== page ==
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Weekly Digest: Unfreedom of Speech

Welcome to The Fix’s weekly news digest! Every week, we bring you important news stories from the world of media – and try to put them in a wider context.

Reporters Without Borders (RSF) released this year’s list of “press freedom predators” – state leaders cracking down on free speech. 

According to RSF, 37 people named are “heads of state or government who trample on press freedom by creating a censorship apparatus, jailing journalists arbitrarily or inciting violence against them.”

The list of European “predators” is hardly surprising. Those are Vladimir Putin of Russia, Alexander Lukashenko of Belarus, Recep Tayyip Erdoğan of Turkey and, for the first time, Viktor Orbán of Hungary. Ramzan Kadyrov, head of Chechen Republic, a Russian region, also seems to have been an obvious choice.

The organisation also highlights that the list includes two women, Hong Kong’s leader Carrie Lam and Bangladeshi prime minister Sheikh Hasina.

More from The Fix: Press Freedom in 2021: A freer Europe with a rotting core 

The crackdown on free press in Belarus continued this week as the authorities blocked the website of Nasha Niva, one of the country’s oldest newspapers, for its role in covering the protests against Lukashenko’s regime.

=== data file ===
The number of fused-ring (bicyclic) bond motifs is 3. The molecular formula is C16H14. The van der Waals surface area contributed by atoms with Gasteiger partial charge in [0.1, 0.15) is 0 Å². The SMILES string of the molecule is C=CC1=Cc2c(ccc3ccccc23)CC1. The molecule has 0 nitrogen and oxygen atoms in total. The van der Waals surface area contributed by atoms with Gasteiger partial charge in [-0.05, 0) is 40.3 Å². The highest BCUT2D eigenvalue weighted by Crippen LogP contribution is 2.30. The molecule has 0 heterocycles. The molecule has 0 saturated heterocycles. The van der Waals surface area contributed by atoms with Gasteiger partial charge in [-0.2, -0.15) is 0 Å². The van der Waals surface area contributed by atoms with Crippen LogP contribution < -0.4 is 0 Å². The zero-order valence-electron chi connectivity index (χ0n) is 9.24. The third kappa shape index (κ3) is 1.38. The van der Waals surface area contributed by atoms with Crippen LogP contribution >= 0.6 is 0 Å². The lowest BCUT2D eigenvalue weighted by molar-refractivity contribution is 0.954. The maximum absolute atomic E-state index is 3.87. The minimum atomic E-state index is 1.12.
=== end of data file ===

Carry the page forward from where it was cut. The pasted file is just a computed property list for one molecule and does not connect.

The newspaper’s office was raided on Thursday, and its chief editor Yahor Martsinovich was detained. According to Reuters, “at the height of the demonstrations, Nasha Niva published videos showing police brutally detaining protesters.”

More from The Fix: Belarus authorities block the most popular news site in the country / Help needed: what can be done to support Belarusian media  

Spain’s far-right party Vox faced forceful criticism this week for making a “veiled threat” against the editor of satirical magazine El Jueves that often satirises the party.

According to The Guardian, “Vox’s official Twitter account published the person’s name and photograph,” while adding in the tweet that “it’s possible that many of [Spaniards] may begin demanding that he takes responsibility for [spreading hate] when they see him leave his office.”

Although Vox doesn’t hold power in Spain, it does have notable representation in the national parliament and has risen in popularity over the past couple of years. 

This week, the press reported that Saudi Arabia is funding a new digital news platform in the United States as it launched a lobbying effort in the country.

According to CNBC, the platform, which has not been announced yet, will have a studio in Washington, D.C., and “comes as the kingdom has started hiring a new team of lobbyists as the Saudis seek access to President Joe Biden’s administration and the new Congress.”

Saudi Arabia itself is notorious for the condition of the country’s press freedom. Saudi Arabia’s crown prince Mohammed bin Salman – famously involved in the killing of Washington Post journalist Jamal Khashoggi in 2018 – is among the new entrants to the RSF’s “press freedom predators” list.

Photo by David Rodrigo on Unsplash

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